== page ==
Light is returning,

Even though this is the darkest hour.

No one can hold back the dawn.

Let’s keep it burning,

Let’s keep the light of hope alive.

Make safe our journey through the storm.

Our planet is turning

Circles on her path around the sun.

Earth Mother is calling her children home. 

We talked about what we hoped for in the new year and acknowledged what we would leave behind in the old year. 

The Yule logs represented that continuity.  In the Old World, the December Yule logs were cut from the pole erected for the fertility festival of Beltane in May. Traditionally, a family preserved a charred piece of their Yule log and used it to kindle the fire the following December. 

In years past, I’ve created a Winter Solstice ritual with a bridge of light to symbolize the inner journey from darkness to dawn. One year, we created a giant wreath of evergreens, big enough for each person to step through, as though being reborn through Mother Nature’s symbols of everlasting life. This year, I focused on trees.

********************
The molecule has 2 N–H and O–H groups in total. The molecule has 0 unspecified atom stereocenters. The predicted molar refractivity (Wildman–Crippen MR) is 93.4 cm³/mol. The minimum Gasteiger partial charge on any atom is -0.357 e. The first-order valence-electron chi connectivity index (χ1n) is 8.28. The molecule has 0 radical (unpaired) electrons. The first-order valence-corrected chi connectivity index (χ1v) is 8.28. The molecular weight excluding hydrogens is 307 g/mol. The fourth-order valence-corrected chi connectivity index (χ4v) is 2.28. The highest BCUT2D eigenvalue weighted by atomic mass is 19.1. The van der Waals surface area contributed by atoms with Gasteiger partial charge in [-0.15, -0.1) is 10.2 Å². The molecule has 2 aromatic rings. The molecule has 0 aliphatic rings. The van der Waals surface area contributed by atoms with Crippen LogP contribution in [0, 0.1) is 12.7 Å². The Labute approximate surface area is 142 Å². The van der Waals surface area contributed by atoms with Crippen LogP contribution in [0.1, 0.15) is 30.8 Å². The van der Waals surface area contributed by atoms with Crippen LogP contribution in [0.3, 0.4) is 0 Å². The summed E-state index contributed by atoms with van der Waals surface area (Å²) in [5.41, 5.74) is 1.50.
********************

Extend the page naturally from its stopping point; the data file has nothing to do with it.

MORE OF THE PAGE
The basic mythological structure of a tree is simple: the roots represent the Underworld, the realm of the ancestors, the trunk the mundane world of our everyday life, and the branches the Upper world, the realm of the spirits.  

We know that the mythology of many ancient cultures includes a Tree of Life or Tree of Knowledge. We see the magic of trees in fairy tales. You know how it goes. The hero enters the forest, gets lost, faces a life-or-death challenge, gets help from a magical being. Maybe she learns a secret or receives a magical tool of some kind. In facing the challenge head-on, the hero discovers something about herself. She is forever transformed by that knowledge. 

Specific trees have their stories, too. Here in New England where maple trees are common, the sweet sap that rises in February is the blood of Mother Nature as Father Sun gently rouses her from winter’s sleep.